8. We have considered the submissions of both the parties and have perused the record of the case.
9. As noted earlier, ld. CIT(A) has decided the validity of action u/s 148. Therefore, even if assessee had not challenged the action before ld. CIT(A), the issue relating to validity of proceedings u/s 148 does arise out of ld. CIT(A)’s order. Therefore, even if assessee had taken these additional grounds still this issue needs to be decided in view of ground no. 1 to 3 raised by assessee before us. Under such circumstances, the additional grounds raised by assessee has to be admitted.
10. We, therefore, now proceed to decide the legality of proceedings u/s 148. Ld. Counsel referred to the reasons recorded by AO, noted earlier, and pointed out that the same are vague as they do not refer to income which had escaped assessment. He referred to page 5 of the paper book, wherein the copy of notice u/s 148 is contained in which AO had mentioned that income to the extent of Rs. 1,28,220/- had escaped assessment.
11. Ld. Counsel submitted that assessment was completed at Rs. 1,28,220/- after allowing deduction u/s 80C and the extra tax of Rs. 378/- demanded by AO was also paid. In support of its contention, ld. Counsel referred to page 7 of paper book, wherein the acknowledgment of return for A.Y. 2007-08 is contained in which assessee had declared total income of Rs. 1,28,222/-. Ld. Counsel relied on the decision of Hon’ble Delhi High Court in the case of CIT vs. Orient Craft Ltd. for the proposition that an intimation u/s 143(1) cannot be disturbed unless there is reason to believe that the income chargeable to tax has escaped assessment. In this regard ld. Counsel has relied on following observations of Hon’ble Delhi High Court:
“This judgment, contrary to what the Revenue would have us believe, does not give a carte blanche to the Assessing Officer to disturb the finality of the intimation u/s 143(1) at his whims and caprice; he must have reason to believe within the meaning of the Section.
The fact that the intimation issued u/s 143(1) cannot be equated to an “assessment”, a position which has been elaborated by the Supreme Court in the judgment cited above, cannot in our opinion lead to the conclusion that the requirements of sec. 147 can be dispensed with when the finality of an intimation u/s 143(1) is sought to be disturbed. We are at pains to point out this position, which seems fairly obvious to us, because of the argument frequently advanced before us on behalf of the Revenue in other cases as well, under the misconception, if we may say so with respect, that an intimation u/s 143(1) can be disturbed on any ground which appeals to the Assessing Officer. The consequence of countenancing such an argument could be grave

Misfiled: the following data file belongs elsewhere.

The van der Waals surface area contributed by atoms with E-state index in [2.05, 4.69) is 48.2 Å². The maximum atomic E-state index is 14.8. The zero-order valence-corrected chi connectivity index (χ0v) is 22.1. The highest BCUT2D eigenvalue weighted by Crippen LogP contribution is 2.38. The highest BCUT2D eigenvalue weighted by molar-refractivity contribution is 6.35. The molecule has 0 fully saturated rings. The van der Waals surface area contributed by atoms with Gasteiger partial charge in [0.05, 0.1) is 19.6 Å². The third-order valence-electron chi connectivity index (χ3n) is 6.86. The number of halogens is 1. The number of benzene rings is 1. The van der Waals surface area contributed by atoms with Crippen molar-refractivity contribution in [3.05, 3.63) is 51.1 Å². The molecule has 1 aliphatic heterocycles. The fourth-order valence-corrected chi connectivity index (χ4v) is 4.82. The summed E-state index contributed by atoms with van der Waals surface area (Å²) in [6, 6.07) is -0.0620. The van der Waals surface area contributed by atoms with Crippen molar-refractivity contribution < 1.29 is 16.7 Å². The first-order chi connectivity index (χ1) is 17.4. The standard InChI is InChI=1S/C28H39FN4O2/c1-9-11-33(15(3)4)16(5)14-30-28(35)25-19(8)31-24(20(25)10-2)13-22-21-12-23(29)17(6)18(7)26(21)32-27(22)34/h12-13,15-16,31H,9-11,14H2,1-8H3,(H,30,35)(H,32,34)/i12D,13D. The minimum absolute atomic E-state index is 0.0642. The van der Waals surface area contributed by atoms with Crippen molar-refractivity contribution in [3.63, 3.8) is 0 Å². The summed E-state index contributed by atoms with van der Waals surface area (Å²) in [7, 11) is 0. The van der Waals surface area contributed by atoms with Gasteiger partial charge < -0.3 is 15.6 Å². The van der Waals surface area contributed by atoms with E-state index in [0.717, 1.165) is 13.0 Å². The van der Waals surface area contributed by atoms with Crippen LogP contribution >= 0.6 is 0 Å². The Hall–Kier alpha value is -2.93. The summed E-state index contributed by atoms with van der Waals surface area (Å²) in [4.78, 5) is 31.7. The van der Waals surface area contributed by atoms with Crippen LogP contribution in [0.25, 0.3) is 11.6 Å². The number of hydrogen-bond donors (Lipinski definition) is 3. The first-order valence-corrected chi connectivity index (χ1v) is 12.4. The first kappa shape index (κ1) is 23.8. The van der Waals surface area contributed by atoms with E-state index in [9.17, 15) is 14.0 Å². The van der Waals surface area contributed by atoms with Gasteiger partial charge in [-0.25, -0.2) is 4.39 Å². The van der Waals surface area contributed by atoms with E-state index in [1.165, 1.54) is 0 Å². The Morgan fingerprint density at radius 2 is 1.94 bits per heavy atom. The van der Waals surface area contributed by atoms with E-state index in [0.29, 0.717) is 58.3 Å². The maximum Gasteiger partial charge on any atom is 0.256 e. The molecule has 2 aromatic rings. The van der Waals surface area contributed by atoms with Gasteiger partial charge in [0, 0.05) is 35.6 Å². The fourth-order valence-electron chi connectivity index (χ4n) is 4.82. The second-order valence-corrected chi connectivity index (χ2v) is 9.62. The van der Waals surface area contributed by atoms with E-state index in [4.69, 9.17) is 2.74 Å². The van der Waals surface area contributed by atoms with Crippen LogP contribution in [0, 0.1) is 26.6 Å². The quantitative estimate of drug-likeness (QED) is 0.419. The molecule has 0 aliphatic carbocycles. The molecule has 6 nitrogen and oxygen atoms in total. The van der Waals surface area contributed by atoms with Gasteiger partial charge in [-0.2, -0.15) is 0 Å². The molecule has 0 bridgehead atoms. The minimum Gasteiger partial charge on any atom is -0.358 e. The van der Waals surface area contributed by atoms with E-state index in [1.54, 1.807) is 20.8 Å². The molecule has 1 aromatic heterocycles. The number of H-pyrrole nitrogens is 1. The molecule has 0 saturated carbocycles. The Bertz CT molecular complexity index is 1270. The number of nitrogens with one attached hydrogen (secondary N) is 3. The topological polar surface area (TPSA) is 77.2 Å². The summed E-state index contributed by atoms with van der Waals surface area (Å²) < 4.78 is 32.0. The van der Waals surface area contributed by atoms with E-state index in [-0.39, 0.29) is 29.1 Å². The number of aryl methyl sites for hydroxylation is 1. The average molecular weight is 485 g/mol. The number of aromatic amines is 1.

When section 147 was recast with effect from 1st April, 1989, the legislature sought to replace the expression “reason to believe” with the expression “for reasons to be recorded by him in writing”
Having regard to the judicial interpretation placed upon the expression “reason to believe”, and the continued use of that expression right from 1948 till date, we have to understand the meaning of the expression in exactly the same manner in which it has been understood by the courts. The assumption of the Revenue that somehow the words “reason to believe” have to be understood in a liberal manner where the finality of an intimation u/s 143(1) is sought to be disturbed is erroneous and misconceived. As pointed out earlier, there is no warrant for such an assumption because of the language employed in sec. 147; it makes no distinction between an order passed u/s 143(3) and the intimation issued u/s 143(1). Therefore, it is permissible to adopt different standards while interpreting the words “reason to believe” vis-à-vis sec. 143(1) and sec. 143(3). We are unable to appreciate what permits the Revenue to assume that somehow the same rigorous standards which are applicable in the interpretation of the expression when it is applied to the reopening of an assessment earlier made u/s 143(3) cannot apply where only an intimation was issued earlier u/s 143(1). It would in effect place an assessee in whose case the return was processed u/s 143(1) in a more vulnerable position than an assesse in whose case there was a full-fledged scrutiny assessment made u/s 143(3).